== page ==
One of the most difficult parts for faculty members of promoting academic integrity is deciding what to do once there arises the concern that students have engaged in academic dishonesty.
The following information is designed to help faculty and other instructors understand how to prevent academic dishonesty, how to confront a student who may have engaged in academic dishonesty, and how to submit a referral to the Honor System for review.
Before an Exam
In order to reiterate the Honor Code’s expectation of student academic integrity, many faculty members take special care to emphasize how seriously they take academic integrity before distributing exams.
Some strategies include:
- Reiterate the reasons why the Honor Code exists;
- Require that everyone to sign the Honor Pledge before the instructor leaves the room;
- Indicate that papers on which the Pledge is not signed will not be graded;
- Reiterate the high expectations of student conduct; and
- Reiterate faculty’s obligation to report suspected misconduct to the Honor System.
Suspecting Academic Dishonesty
When faculty believe that students may have committed academic dishonesty, they are encouraged,when appropriate, to meet with students to discuss their concerns, and, when necessary, to inform students of the decision to refer the suspected academic misconduct to the Honor System.
If faculty decide to meet with students, they should remember to not ask the student any questions which could be considered self-incriminating. Students are afforded the right not to make self-incriminating statements during an Honor System investigation, and these conversations could be used as evidence if the matter is referred to the Honor Court. As such, if faculty choose to meet with an accused student prior to referring a case to the Honor System, prior to the meeting they should carefully consider the type of questions they will ask and the type of information they will seek.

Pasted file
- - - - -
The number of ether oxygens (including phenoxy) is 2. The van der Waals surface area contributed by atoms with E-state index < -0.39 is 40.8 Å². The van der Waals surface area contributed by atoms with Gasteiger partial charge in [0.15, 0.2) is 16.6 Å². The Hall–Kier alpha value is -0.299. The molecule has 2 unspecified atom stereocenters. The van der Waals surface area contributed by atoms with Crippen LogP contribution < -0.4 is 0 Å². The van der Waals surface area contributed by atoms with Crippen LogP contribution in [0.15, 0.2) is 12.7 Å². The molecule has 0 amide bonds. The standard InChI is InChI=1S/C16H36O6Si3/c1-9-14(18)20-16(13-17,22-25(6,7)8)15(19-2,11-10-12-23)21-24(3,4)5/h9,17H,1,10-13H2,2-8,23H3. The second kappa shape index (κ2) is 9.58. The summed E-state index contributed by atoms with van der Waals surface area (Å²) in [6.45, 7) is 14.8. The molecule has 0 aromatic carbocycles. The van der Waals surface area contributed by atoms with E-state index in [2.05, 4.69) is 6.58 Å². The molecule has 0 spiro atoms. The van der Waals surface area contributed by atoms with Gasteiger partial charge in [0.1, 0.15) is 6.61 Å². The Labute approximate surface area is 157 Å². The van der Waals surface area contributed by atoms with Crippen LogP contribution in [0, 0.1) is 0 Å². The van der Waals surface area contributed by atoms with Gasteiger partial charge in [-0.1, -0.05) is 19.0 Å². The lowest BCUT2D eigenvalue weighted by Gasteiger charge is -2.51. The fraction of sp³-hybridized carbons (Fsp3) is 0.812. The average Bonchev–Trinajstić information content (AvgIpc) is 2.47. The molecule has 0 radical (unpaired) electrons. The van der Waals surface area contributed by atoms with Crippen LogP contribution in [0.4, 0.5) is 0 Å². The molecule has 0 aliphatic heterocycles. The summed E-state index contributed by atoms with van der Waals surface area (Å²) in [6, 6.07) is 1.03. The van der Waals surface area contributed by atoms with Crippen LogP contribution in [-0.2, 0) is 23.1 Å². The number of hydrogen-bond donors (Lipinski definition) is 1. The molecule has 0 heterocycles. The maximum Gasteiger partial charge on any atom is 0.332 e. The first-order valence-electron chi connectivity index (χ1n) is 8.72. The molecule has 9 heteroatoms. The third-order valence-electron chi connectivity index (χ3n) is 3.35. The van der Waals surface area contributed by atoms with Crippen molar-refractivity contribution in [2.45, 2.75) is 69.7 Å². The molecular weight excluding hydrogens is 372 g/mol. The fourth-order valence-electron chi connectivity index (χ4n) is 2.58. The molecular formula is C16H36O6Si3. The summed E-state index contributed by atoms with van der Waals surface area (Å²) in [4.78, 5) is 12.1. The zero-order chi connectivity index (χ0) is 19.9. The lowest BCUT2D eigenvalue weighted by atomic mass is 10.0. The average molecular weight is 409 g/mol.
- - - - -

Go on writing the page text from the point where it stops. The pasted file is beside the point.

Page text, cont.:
Here are some tips on asking question that can be helpful for faculty and other instructors when talking to students suspected of academic dishonesty:
- Open-ended questions (those that can't be answered with a yes or no) are often good to begin with: How did you prepare for this exam? How do you explain the similarities between your work and what I found on the internet?
- Closed-ended questions, specifically seeking a "yes" or "no", may be both necessary and important: Did you understand my expectations with regard to this exam/paper?
- Directive statements are sometimes best used to get to the point: Please tell me where you found this source? Tell me how you solved this problem on the exam?
Once confronted, some students will immediately accept responsibility. Others may act completely surprised or strongly deny any involvement. If, after meeting with the student, it is still suspected a violation of the Honor Code occurred, the incident should refer the matter to the Honor System. Should faculty choose to share with a student that they are referring the case to the Honor Court, they should be sure to let the student know that the final determination will be made by the Honor System and that the student will have an opportunity to provide their account and to respond to the accusation.
Gather All Pertinent Materials
Reporting parties should gather all materials related to the allegation(s), as this information will be needed by the respective Student Attorney General in his or her investigation. These materials include, but are not necessarily limited to:
- Copies of assignment(s) or exam(s) in question
- Relevant Email correspondence
- Copy of the course syllabus
- All original materials
- Other materials to support the allegation(s)
Making a Referral
Referring parties should prepare a written narrative (including the name and PID of the accused student) explaining what they believe occurred, including as much detail as possible. The narrative provides most of the information the respective Student Attorney General will use to begin the preliminary investigation, thus the more detail and supporting materials provided, the better. Where appropriate, provide additional written statements by other factual witnesses narratives, such as co-instructors or teaching assistants. These individuals may be called as factual witnesses should a hearing take place.
Reporting A Grade
Once a student is reported to our office for an alleged Honor Code violation, the Office of Student Conduct will contact the Registrar's Office and request that an "NG" be reported for the course in question until the case has been resolved.
Knowing Your Rights
Referring parties, or complainants, have basic procedural rights protected by the Instrument of Student Judicial Governance. These rights outline the level of participation allowed to the referring party as well as the ability to make recommendations regarding sanctioning. For more information regarding students' rights and referring parties' rights, see our Student Guide on rights.
As always, if you have any questions, please contact the Office of Student Conduct at 919.962.0805 or email@example.com.